Scientists funded by the U.S. government will be testing a subset of Olympic and Paralympic participants in Brazil for Zika to better understand how the virus spreads, the National Institutes of health announced Tuesday.
Researchers will be collecting bodily fluids and handing out surveys to 1,000 Olympic participants – volunteers from among the athletes, coaches and staff – as well as to their sexual partners who want to take part. They hope to determine the incidence of Zika infection and identify risk factors. The study will aim to better understand where the virus is present in the body – whether in blood, semen, vaginal secretions or saliva – and for how long. In cases where a woman becomes pregnant, researchers will study reproductive outcomes for a year after the Olympics end.
Dr. Catherine Spong, acting director of the Eunice Kennedy Shriver National Institute of Child Health and Human Development, which is funding the study, said in a statement that monitoring health and reproductive outcomes during the Olympics would offer a “unique opportunity to answer important questions and help address an ongoing public health emergency.”
Fear of Zika has led some athletes to drop out of the games, even though the Olympic Committee has told athletes they can safely perform in Brazil next month without worrying about infection. Zika, which is spread primarily through mosquitoes but can also be transmitted sexually, has been confirmed in nearly 50,000 adults in Brazil and causes birth defects.
Those who participate in the study will be tested for Zika routinely, as the majority of adults who become infected with the virus don’t even know they have it. Some of the most alarming consequences of Zika have been linked to microcephaly, in which babies are born with unusually small heads and with brain damage. Some women in the U.S. already have had miscarriages following infection, while others have had abortions after discovering possible brain abnormalities.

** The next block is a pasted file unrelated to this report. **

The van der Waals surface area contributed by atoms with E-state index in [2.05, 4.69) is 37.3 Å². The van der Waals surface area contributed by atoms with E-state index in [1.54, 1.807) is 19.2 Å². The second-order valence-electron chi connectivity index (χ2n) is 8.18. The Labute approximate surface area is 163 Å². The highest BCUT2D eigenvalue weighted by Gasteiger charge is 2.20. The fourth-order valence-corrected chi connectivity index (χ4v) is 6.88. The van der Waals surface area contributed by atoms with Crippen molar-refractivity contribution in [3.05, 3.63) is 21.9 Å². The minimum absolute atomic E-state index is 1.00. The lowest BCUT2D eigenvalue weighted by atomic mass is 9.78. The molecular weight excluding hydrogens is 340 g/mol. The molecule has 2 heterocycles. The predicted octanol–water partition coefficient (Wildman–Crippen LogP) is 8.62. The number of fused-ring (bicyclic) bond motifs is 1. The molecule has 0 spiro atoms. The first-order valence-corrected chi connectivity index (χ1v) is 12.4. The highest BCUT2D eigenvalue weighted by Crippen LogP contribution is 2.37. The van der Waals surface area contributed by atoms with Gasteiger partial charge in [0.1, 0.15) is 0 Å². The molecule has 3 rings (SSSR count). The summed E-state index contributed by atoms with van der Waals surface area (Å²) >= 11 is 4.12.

Rare but more severe cases have been reported in adults. Some have developed symptoms similar to multiple sclerosis, or can develop a form of paralysis called Guillain Barre syndrome.
Despite several calls from public health experts for the Olympics to be canceled because the Zika outbreak is higher in Brazil than anywhere else, the Olympic Committee has refused to move the Games, the opening ceremonies for which are scheduled to begin in a month.
The World Health Organization has said the Games should go on, but that athletes should take precautions against infection, including wearing condoms and using insect repellent. WHO did advise, however, that pregnant women not attend the Olympics.
Source:: Google – Health]]>